Capturing life-changing moments is something very few people are lucky enough to do on a regular basis. However, wedding photographer Laura Barker has made a living out of this, turning a dream into a reality through hard work and perseverance. We sat down with Laura to talk about her wedding photography career so far and find out what advice she’d give to others in the industry.
Why did you get into wedding photography in the first place?
It was an accident! A friend of a friend asked me to photograph their wedding, and from working on this wedding I then got asked by the bride’s bridesmaid and the bride’s brother to do their weddings. When an acquaintance in New Zealand asked me to do their wedding, I felt it was time to go into wedding photography full-time.
I first got into photography in 2010 when I bought a DSLR for my travels around the world. I enjoyed photographing people the most when in Peru and Bolivia and my passion continued from there.
Did you have any formal training such as a college course?
I don’t have any formal training. However, I did make sure I did a few workshops at the start to gain confidence in my abilities.
What was it like being a photographer in the early days? Were there any obstacles you faced?
As with most things, the biggest obstacle is confidence. Once you’ve gained a little confidence and start to believe in yourself and your level of skill, everything begins to fall into place.
For me, I still need that level of reassurance as I have imposter syndrome. Being self-taught has also given me moments of doubt, but I’m always working to improve on my weaknesses so I can develop and train myself to be better.
What costs did you have to factor in to becoming a full-time photographer?
I moved home to live with my dad to help with the money side of the business when I went full-time. It can be quite difficult without savings to leap into full-time photography. Therefore, I started part time, alongside my full-time job, and used holiday time to shoot weddings when things became quite full on.
Living in London also limited how much spare cash I had. I moved home two years ago, and have had support from my family who, in tough times of need, have really helped me. I was fortunate (in a way) that some family left me a small amount of money, which covered the initial camera and equipment I needed, plus the ‘must-haves’ like specialist photography insurance.
Insurance is a minefield when you’re new to the business. Therefore, having a super simple explanation as to what you’re buying and not buying is so important, as it’s only when you claim that you discover what you’re not covered for!
For example, you’re insured for your car being broken into on the job and the equipment being stolen – however, you may not be covered if you were doing a freestyle photoshoot and left the camera in the car whilst grabbing dinner on the way home.
How did you begin to market yourself & what techniques/channels did you use?
Most weddings, no matter how experienced you are, come from referrals. Word of mouth will always be the best way to get weddings.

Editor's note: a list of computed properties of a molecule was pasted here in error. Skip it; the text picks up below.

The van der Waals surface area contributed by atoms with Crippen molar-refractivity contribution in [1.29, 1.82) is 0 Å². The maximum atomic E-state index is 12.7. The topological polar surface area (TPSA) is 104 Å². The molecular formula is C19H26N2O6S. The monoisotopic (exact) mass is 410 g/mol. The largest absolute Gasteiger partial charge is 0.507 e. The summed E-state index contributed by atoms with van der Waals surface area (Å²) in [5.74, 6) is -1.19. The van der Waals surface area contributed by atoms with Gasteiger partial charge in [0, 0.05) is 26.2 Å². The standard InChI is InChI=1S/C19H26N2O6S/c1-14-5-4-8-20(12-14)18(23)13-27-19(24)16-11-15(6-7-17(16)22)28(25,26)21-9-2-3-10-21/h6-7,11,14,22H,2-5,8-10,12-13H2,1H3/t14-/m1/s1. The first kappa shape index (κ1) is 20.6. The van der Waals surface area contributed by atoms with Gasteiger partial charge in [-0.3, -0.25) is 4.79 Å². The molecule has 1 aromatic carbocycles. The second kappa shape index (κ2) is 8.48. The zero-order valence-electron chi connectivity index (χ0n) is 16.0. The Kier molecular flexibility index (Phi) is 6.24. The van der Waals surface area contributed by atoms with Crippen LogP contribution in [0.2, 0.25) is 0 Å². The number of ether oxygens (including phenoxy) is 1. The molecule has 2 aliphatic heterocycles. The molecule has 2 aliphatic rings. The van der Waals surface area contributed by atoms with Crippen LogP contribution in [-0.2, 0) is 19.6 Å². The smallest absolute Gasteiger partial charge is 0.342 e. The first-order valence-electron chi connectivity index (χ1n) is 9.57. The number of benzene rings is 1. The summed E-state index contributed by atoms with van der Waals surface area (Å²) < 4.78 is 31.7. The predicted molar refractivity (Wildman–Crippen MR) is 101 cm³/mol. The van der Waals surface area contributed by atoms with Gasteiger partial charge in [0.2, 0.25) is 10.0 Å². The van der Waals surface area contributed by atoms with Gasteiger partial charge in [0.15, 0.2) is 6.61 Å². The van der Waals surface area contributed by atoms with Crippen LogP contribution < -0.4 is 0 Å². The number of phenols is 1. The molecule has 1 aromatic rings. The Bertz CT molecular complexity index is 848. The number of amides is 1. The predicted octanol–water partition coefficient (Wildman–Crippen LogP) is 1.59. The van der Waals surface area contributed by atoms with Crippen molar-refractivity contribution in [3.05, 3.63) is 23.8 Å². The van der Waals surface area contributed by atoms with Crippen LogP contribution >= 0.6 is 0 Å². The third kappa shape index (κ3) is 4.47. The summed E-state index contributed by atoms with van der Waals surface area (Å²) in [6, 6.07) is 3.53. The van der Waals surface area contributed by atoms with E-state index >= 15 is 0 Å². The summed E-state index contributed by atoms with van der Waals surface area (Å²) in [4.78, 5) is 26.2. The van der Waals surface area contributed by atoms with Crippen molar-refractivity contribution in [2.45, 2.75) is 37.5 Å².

My first job (the friend’s friend) came about because she had liked my images on Facebook from a fashion shoot I did. Since then, I have received most of my business from either Instagram or through a referral. I am finding more people are using Instagram to find photographers, as its super easy to search hashtag terms for venues and themes.
What advice would you give to other photographers who are learning the tricks of the trade?
When first starting out in the wedding business, the important thing to remember is, you’re not going to make lots of money!
It’s becoming quite a saturated industry and you have to become a photographer because you love it, otherwise you’ll not enjoy a fruitful career. People who are just starting out and haven’t shot a wedding yet will need to be prepared for a few years of super hard work at a low income.
In the beginning, things like second shooting, being an assistant and doing unpaid work are essential. However, after year one, you can choose whether to jump in head first with competitive low prices for portfolio building, or you can set a value which you think reflects your skillset and experience.
It’s not set in stone that you need a huge portfolio to prove yourself. I gave it two years, and even now I work as a second shooter at weddings to plug gaps.
What are some of the most memorable projects you’ve worked on?
I love working in new (not visited before) venues, and last year I loved shooting Trinity Buoy Wharf. It has the rustic brick and wooden aspects, however it’s a warehouse in London. So, it offers both types of weddings I love.
What’s the best thing about being a photographer?
Creating something beautiful. Beauty for me is, moments in time that I capture in a way that is different, emotional and makes me stop. Creating one of these images fills me with respect for what I do. When asked ‘what you would take if your house is burning’, I’d always say ‘my photos’ because they’re very special memories. My grandma looks through her wedding album 70 years later (She’s 90 in April) because she misses my grandad, but also her best friends who passed in 2017. I want to create these memories for people.
Check out Laura’s website for more examples of her work and to read more about her journey to becoming a wedding photographer.